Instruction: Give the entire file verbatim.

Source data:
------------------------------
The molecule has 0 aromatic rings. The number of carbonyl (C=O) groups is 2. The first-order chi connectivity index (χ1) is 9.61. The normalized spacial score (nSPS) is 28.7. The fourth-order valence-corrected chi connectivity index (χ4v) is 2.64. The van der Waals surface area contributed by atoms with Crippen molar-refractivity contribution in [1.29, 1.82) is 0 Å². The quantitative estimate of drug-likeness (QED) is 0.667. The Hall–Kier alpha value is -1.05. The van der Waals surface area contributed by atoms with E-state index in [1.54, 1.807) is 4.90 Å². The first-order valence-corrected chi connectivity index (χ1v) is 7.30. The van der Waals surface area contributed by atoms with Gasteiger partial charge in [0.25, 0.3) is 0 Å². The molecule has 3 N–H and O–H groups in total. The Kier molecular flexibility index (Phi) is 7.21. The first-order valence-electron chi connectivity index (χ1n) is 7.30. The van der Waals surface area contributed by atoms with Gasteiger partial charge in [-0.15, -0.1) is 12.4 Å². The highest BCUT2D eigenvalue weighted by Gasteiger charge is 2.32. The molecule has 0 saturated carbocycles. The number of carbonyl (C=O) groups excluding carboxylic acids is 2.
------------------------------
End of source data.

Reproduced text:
The molecule has 0 aromatic rings. The number of carbonyl (C=O) groups is 2. The first-order chi connectivity index (χ1) is 9.61. The normalized spacial score (nSPS) is 28.7. The fourth-order valence-corrected chi connectivity index (χ4v) is 2.64. The van der Waals surface area contributed by atoms with Crippen molar-refractivity contribution in [1.29, 1.82) is 0 Å². The quantitative estimate of drug-likeness (QED) is 0.667. The Hall–Kier alpha value is -1.05. The van der Waals surface area contributed by atoms with E-state index in [1.54, 1.807) is 4.90 Å². The first-order valence-corrected chi connectivity index (χ1v) is 7.30. The van der Waals surface area contributed by atoms with Gasteiger partial charge in [0.25, 0.3) is 0 Å². The molecule has 3 N–H and O–H groups in total. The Kier molecular flexibility index (Phi) is 7.21. The first-order valence-electron chi connectivity index (χ1n) is 7.30. The van der Waals surface area contributed by atoms with Gasteiger partial charge in [-0.15, -0.1) is 12.4 Å². The highest BCUT2D eigenvalue weighted by Gasteiger charge is 2.32. The molecule has 0 saturated carbocycles. The number of carbonyl (C=O) groups excluding carboxylic acids is 2.